The Top 5 Challenges – and Solutions – Facing Higher Ed Marketing in 2015
Posted: January 20, 2015
Swept up in the hullabaloo of Times Square and seduced by Ryan Seacrest’s glittering charisma, even the most skeptical of us often find ourselves making resolutions and imagining new possibilities for the New Year. By the time the ball drops and we’re sipping champagne and kissing our significant other, we’re sure of it – 2015 is the year when it will finally happen.
A few weeks later (months if you’re really dedicated), most of our resolutions are already starting to lose their confettied luster. We may not even remember what it was supposed to be. There are probably hundreds of reasons why resolutions fail, but the main reason is that resolutions often represent 180-degree shifts in our patterns of behavior. Instead of identifying and capitalizing on bits of positive momentum that we’ve already set in motion, we throw ourselves in front of a freight train of habits and hope we can not only stop it, but drive it backward.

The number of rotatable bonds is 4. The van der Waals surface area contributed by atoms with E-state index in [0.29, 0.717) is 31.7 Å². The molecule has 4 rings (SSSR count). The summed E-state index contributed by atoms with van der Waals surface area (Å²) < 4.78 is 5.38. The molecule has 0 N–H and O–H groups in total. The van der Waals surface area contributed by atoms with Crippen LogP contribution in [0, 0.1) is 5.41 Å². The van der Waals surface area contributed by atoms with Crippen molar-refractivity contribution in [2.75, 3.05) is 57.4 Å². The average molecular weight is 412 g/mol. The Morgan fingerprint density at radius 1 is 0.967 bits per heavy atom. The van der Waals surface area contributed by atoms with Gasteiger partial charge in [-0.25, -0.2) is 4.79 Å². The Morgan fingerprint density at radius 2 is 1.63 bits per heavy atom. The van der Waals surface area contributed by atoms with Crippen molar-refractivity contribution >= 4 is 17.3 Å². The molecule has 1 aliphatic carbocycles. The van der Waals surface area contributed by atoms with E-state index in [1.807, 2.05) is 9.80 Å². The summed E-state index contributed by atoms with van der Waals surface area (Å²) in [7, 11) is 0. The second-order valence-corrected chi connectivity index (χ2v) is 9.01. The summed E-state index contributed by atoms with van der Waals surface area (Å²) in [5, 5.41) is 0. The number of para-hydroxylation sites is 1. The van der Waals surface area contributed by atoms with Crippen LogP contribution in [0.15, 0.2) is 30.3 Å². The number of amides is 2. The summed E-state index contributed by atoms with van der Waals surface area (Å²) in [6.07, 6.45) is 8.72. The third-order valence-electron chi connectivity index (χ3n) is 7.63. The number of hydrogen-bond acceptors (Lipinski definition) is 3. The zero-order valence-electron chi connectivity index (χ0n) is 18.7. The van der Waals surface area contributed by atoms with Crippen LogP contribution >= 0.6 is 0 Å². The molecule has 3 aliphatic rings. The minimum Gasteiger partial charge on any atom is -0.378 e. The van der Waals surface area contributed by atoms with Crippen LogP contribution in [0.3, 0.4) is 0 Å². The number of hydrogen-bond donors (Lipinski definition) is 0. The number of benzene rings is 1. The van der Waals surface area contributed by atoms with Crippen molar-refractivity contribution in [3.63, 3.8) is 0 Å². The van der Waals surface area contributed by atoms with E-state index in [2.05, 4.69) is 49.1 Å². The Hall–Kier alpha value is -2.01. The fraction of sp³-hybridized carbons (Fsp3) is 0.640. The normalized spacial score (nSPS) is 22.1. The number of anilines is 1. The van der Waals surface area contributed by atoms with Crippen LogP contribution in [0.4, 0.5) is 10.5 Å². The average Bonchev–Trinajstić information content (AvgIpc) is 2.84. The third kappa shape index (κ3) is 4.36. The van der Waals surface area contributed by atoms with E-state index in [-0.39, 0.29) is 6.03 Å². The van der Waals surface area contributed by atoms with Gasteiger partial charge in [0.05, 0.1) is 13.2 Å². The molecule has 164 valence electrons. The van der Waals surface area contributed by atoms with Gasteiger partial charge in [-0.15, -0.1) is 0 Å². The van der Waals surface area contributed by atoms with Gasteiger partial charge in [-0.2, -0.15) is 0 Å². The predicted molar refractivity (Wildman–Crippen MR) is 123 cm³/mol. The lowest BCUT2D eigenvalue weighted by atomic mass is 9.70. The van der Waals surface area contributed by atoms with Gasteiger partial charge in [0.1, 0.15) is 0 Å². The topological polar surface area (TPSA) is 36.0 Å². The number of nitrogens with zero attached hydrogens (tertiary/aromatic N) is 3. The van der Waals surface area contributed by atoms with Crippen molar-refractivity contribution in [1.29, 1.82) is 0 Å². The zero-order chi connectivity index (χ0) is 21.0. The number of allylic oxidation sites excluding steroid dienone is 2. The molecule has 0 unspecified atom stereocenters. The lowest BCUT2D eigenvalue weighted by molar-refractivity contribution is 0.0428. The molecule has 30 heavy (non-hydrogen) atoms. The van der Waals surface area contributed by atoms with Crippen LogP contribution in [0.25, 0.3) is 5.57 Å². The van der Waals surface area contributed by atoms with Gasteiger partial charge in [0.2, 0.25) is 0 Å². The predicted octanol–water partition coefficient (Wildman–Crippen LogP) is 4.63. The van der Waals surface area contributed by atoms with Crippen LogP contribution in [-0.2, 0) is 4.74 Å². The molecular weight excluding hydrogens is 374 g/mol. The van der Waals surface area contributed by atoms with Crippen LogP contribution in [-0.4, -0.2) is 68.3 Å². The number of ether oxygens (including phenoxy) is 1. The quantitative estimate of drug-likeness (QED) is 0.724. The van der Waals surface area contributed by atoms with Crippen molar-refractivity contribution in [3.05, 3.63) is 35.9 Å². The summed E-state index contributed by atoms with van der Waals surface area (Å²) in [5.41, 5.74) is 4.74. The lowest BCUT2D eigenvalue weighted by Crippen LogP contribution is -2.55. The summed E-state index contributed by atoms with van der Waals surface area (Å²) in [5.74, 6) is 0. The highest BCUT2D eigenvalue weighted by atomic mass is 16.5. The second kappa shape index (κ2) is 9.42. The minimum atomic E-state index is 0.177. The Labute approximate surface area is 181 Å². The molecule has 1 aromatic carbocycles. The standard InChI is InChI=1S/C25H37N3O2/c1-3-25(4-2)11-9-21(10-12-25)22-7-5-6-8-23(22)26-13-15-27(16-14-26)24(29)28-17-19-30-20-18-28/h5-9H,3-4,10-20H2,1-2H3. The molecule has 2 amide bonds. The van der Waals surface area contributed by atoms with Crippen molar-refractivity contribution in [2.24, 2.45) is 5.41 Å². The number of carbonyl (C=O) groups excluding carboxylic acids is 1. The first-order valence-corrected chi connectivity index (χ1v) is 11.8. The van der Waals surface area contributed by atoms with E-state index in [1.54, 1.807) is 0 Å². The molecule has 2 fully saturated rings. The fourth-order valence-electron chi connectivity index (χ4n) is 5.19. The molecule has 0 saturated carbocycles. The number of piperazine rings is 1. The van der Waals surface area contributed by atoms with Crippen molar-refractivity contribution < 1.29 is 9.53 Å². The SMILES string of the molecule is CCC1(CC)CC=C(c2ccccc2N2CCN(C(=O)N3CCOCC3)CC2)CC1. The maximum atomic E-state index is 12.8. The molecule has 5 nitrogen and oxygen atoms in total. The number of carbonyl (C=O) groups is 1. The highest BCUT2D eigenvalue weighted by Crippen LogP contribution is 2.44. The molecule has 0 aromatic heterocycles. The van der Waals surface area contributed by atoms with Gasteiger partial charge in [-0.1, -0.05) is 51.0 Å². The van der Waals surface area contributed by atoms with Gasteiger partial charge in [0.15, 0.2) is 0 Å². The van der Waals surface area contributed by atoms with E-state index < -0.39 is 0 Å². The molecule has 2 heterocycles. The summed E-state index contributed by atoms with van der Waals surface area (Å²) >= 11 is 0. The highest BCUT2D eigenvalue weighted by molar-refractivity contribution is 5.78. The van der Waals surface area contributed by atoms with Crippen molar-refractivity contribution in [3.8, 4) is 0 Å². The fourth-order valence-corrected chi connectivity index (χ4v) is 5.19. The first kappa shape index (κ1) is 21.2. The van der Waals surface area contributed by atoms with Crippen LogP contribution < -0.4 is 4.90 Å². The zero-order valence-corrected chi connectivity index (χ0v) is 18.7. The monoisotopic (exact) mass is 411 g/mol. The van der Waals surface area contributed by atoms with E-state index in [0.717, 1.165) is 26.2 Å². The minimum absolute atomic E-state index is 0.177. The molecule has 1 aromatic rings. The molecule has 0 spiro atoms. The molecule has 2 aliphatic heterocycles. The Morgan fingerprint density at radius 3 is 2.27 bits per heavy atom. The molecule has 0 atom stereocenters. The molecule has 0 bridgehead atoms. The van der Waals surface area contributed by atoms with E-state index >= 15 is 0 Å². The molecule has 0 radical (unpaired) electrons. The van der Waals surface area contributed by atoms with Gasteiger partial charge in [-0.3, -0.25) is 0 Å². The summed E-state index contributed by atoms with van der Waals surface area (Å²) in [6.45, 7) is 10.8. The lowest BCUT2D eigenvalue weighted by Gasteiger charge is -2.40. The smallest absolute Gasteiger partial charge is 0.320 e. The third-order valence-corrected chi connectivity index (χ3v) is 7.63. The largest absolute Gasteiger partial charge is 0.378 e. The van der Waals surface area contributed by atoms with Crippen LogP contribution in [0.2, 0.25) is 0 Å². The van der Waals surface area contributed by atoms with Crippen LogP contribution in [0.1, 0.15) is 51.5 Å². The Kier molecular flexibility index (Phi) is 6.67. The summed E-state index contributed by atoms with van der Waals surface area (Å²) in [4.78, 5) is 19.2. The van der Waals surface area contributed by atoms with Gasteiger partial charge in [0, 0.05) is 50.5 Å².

Perhaps a better way to set realistic, attainable goals in the new year is to recognize and capitalize on threads of momentum that are already picking up speed, solutions that are on the cusp of discovery or trends of progress whose day is drawing nearer.
As we survey the higher ed marketing landscape and talk with partners and colleagues across the country, here are 5 trends and challenges that we’re confident will dominate or at least enter the conversation on your campus in 2015 – with our thoughts on how the conversations will, or should, play out.
#1 – The Emergence of Intranets